The other day, by some chance, one reached Mapusa at around eleven in the morning. All of a sudden, while going past the road near the old Asilo Hospital, feelings of nostalgia overtook me. It reminded me of schooldays almost exactly four decades ago.
Actually, school and the lessons taught there, were eminently forgetful. One cannot remember much of what was taught in class. This is true, even if we routinely use certain subjects in our daily life – like English, basic arithmetic, science, even
Hindi and Marathi and
There were quite a few memorable teachers, who had unusual approaches to education. Our English teacher once brought a cassette-player, then a rare object, into class to ‘show’ us what the language was all about, by playing a recording from the musical My Fair Lady.
Our Scoutmasters made the subject fun and taught us in very practical and innovative ways. We built rope bridges and pitched tents stitched together of bedsheets. They held memory-filled camps at Salmona. Some of us got so engrossed with the subject that we would write to remote corners of Karnataka to buy books on scouting, or asked relatives abroad to send us the same. I collected scout stamps and had quite an enviable collection,
till the white ants put paid to that dream.
Our French teacher was a charming elderly lady from Colvale. The Marathi teacher wore a traditional pudvem (loin-cloth wrapped in the Goan style) in pure white, standing out in a sea of blue that the school uniforms comprised of. We had memorable principals and a very encouraging librarian.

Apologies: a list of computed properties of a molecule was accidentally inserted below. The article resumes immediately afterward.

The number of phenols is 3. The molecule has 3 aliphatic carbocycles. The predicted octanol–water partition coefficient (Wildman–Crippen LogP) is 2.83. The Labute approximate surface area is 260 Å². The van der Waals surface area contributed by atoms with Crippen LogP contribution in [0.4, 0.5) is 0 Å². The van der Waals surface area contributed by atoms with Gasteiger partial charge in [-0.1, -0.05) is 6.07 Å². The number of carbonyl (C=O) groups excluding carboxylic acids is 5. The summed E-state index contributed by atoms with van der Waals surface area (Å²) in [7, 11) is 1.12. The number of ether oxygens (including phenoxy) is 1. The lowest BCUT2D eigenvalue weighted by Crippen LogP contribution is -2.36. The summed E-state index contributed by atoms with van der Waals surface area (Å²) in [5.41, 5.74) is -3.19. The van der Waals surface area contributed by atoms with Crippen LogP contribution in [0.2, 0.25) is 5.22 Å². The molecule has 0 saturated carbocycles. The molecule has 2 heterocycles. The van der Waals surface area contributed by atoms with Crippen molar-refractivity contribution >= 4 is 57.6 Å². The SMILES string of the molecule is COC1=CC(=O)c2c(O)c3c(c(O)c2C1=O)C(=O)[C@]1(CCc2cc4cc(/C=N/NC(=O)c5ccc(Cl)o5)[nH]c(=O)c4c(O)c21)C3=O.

But it was the lessons we learned outside of the classroom that really made a life-long difference. Mapusa, those who know it would agree, is a compact (if now, cluttered) small town. It has almost all its shops neatly packed into a small space, placed in an easy-to-find
manner. It is quite unlike spread-out Panaji.
If class left early, as it usually did on Saturdays or exam days, it was pure bliss to saunter through part of the town. Even walking down to the bus stand was enough to encounter many a delightful outlet, and to indulge in quite a lot of window shopping and some hobby-building.
The first attraction was the Dalal bookshop near the demolished Casa Bela (a happy watering-hole for returned ‘Africanders’ on Fridays, the town’s market day). This place had tonnes of options, or so it seemed to us then.
Growing up with the JS magazine was pure bliss. This was the 1970s, and India then still had some British iconoclasts who ran the show editorially. The JS in the masthead stood for Junior Statesman and came in from Calcutta.